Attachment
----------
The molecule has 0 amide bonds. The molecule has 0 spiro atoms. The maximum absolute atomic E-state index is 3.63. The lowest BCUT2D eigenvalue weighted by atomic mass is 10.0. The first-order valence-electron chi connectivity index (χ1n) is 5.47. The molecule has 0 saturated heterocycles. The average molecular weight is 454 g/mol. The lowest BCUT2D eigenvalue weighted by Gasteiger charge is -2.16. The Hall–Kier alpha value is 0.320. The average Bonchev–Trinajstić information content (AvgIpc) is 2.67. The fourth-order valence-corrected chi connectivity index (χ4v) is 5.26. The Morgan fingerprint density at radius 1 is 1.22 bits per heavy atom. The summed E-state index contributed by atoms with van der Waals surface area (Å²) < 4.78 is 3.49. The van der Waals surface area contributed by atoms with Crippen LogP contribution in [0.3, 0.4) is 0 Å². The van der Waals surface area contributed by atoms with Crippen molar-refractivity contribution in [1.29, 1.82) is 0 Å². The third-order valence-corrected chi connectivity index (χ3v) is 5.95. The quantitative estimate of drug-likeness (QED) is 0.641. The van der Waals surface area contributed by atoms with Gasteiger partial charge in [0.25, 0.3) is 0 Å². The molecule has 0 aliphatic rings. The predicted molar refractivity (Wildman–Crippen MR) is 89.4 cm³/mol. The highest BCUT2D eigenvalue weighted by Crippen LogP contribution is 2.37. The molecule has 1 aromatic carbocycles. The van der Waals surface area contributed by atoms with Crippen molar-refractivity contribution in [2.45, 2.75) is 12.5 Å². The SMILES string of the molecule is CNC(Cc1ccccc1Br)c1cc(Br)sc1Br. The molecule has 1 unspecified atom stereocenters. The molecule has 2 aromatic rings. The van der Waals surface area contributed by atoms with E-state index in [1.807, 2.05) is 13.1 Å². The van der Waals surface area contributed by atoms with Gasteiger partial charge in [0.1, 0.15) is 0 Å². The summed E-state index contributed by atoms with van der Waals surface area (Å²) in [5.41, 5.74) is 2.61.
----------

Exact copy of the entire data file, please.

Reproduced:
The molecule has 0 amide bonds. The molecule has 0 spiro atoms. The maximum absolute atomic E-state index is 3.63. The lowest BCUT2D eigenvalue weighted by atomic mass is 10.0. The first-order valence-electron chi connectivity index (χ1n) is 5.47. The molecule has 0 saturated heterocycles. The average molecular weight is 454 g/mol. The lowest BCUT2D eigenvalue weighted by Gasteiger charge is -2.16. The Hall–Kier alpha value is 0.320. The average Bonchev–Trinajstić information content (AvgIpc) is 2.67. The fourth-order valence-corrected chi connectivity index (χ4v) is 5.26. The Morgan fingerprint density at radius 1 is 1.22 bits per heavy atom. The summed E-state index contributed by atoms with van der Waals surface area (Å²) < 4.78 is 3.49. The van der Waals surface area contributed by atoms with Crippen LogP contribution in [0.3, 0.4) is 0 Å². The van der Waals surface area contributed by atoms with Crippen molar-refractivity contribution in [1.29, 1.82) is 0 Å². The third-order valence-corrected chi connectivity index (χ3v) is 5.95. The quantitative estimate of drug-likeness (QED) is 0.641. The van der Waals surface area contributed by atoms with Gasteiger partial charge in [0.25, 0.3) is 0 Å². The molecule has 0 aliphatic rings. The predicted molar refractivity (Wildman–Crippen MR) is 89.4 cm³/mol. The highest BCUT2D eigenvalue weighted by Crippen LogP contribution is 2.37. The molecule has 1 aromatic carbocycles. The van der Waals surface area contributed by atoms with Crippen molar-refractivity contribution in [2.45, 2.75) is 12.5 Å². The SMILES string of the molecule is CNC(Cc1ccccc1Br)c1cc(Br)sc1Br. The molecule has 1 unspecified atom stereocenters. The molecule has 2 aromatic rings. The van der Waals surface area contributed by atoms with E-state index in [1.807, 2.05) is 13.1 Å². The van der Waals surface area contributed by atoms with Gasteiger partial charge in [0.1, 0.15) is 0 Å². The summed E-state index contributed by atoms with van der Waals surface area (Å²) in [5.41, 5.74) is 2.61.